However, Zynga's issues are troubling for other social media and entertainment based companies as well. Of course, social media giants, like Facebook and Twitter, probably aren't too concerned. But as is the nature of the Internet, one day something is immensely popular, the next day it's not, just like that.


Just recently, Facebook debuted its new public IPO, but was too overconfident in the perceived popularity. Investors claimed losses of up to $500 million of Facebook shares they didn't want or had cancelled, according to an article published in the Wall Street Journal. The public IPO is now gaining strength, but is still viewed as a veritable "flop."


Looking back to a few years ago, no one had ever heard of Facebook, and MySpace was the top social networking site. Now, MySpace is largely irrelevant and has had major losses in both popularity and profits. Facebook could very well end up exactly like its predecessor, MySpace. The fact is: no body really knows what could happen.


Zynga's battle to remain popular is a lesson for other game developers and social media creators; the fickle nature of Internet users proves: there's no such thing as a "sure thing" in this business.


Kelly Etz 







Social media sites such as Facebook already exist for connecting with both friends and family members, but how about for the professional world? Establishing and facilitating professional connections is important for the success of almost any business or individual, whether it be a reporter looking for additional sources or a company looking to find possible employees. This process used to rely on word of mouth and luck, but now, with the advent of LinkedIn, this process has never been easier. LinkedIn allows people and businesses the ability to not only connect with the contacts they already know (first-degree contacts), but also to view and reach out to their contacts' connections (second-degree contacts) in addition to the contacts of the second-degree people (third-degree contacts).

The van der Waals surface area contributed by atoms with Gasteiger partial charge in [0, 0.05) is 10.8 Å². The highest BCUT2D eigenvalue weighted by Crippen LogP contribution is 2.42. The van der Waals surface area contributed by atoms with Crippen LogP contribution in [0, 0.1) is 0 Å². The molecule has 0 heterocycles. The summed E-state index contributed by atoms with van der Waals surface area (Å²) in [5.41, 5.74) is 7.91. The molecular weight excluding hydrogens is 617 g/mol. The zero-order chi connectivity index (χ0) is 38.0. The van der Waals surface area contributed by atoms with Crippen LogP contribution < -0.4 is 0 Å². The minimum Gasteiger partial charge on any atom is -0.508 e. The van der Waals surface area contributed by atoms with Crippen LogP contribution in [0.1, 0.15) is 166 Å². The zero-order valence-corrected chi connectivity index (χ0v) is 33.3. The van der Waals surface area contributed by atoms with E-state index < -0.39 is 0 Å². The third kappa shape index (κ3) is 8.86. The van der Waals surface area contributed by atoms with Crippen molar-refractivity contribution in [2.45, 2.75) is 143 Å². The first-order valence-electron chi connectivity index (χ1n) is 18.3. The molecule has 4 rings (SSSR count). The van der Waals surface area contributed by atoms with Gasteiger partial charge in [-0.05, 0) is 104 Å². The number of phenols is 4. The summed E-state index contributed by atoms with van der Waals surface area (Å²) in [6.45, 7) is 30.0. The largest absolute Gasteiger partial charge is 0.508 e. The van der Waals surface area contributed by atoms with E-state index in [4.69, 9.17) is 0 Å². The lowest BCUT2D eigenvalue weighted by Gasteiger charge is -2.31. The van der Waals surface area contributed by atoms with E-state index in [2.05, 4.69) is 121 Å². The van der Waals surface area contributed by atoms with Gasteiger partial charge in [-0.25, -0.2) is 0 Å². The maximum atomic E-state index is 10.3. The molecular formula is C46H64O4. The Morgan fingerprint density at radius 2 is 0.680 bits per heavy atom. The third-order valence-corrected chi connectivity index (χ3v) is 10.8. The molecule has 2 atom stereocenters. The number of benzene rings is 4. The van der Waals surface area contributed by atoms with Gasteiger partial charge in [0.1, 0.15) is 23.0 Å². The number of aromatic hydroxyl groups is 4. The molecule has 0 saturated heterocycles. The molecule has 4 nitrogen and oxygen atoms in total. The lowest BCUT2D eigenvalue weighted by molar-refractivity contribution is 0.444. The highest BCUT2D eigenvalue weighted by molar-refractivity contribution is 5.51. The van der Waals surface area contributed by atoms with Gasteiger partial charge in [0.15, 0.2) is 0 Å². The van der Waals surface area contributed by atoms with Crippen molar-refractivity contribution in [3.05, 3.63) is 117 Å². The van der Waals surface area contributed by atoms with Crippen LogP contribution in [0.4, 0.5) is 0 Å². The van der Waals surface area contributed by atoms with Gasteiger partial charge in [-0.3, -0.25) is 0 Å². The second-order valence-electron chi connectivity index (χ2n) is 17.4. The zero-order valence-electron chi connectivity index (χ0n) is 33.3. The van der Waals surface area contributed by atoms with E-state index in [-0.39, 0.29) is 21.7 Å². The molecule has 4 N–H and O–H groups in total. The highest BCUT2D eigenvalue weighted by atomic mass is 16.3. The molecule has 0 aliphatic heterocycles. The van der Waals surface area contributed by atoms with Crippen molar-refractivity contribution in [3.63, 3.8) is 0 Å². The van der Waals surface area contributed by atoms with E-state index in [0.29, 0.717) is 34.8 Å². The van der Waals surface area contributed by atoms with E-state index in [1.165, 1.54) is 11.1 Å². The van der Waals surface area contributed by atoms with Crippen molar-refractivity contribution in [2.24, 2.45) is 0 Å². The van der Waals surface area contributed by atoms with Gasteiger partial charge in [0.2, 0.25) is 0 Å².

However, one cannot directly connect to a second-degree contact. In order to ensure the professional integrity and privacy of LinkedIn, one must request to be connected to a second- or third-degree contact through a first-degree contact. This transferal of requests provides the necessary filter needed to keep both spam and unwanted contacts at bay, as, just as this process works offline, every time a connection is made, the reputation of the connector is put on the line as well. If the person requesting the connection is linked to a person who isn't appropriate or is less than professional, their time has been wasted, and vice versa.


So, if one maintains a professional profile, LinkedIn can be an incredible resource as it allows the possibility of reaching wider prospects. As Sree Sreenivansan, the dean of student affairs and digital media professor at Colombia University Graduate School of Journalism, wrote in his article "LinkedIn, Anyone?" posted on Poynter in 2006, "As of this writing, I have 317 direct connections; 43,000 second-degree connections and 1.4 million-plus connections in my network. I can search my network and contact anyone on it, but the reason that the system works is that I can only connect with my direct connections directly. Everyone else has to be connected through folks I know. They hear only from people they already know directly. So it's basically friends - or acquaintances - making the initial connection."


By ensuring that each connection made is judged and filtered through its user base, LinkedIn has established an effective system for not only expanding one's personal network, but also reaching out to individuals and businesses that would have otherwise been impossible. Even if the contact you are searching for does not have a LinkedIn account (though as reported by LinkedIn, as of January 2012, it has more than 150 million registered users in more than 200 countries and territories), more likely than not you will be able to find the profile of a co-worker or other individual who would be able to contact him or her.


Though the system is not perfect (there will be users who send spam contact invites to generate a larger network), if one judiciously chooses not only their first degree contacts, but also which connections to pass on, LinkedIn can be an effective tool for professional businesses and individuals. As its user base expands, to members beyond the tech field, and into media industries, it is undoubtedly important to be at least familiar with this pioneering social media site.

Emmy Mills

Eiler Communications 900 Victors Way, Suite 180 Ann Arbor, Michigan 48108 Map
Phone: 734-761-3399 Fax: 734-761-3724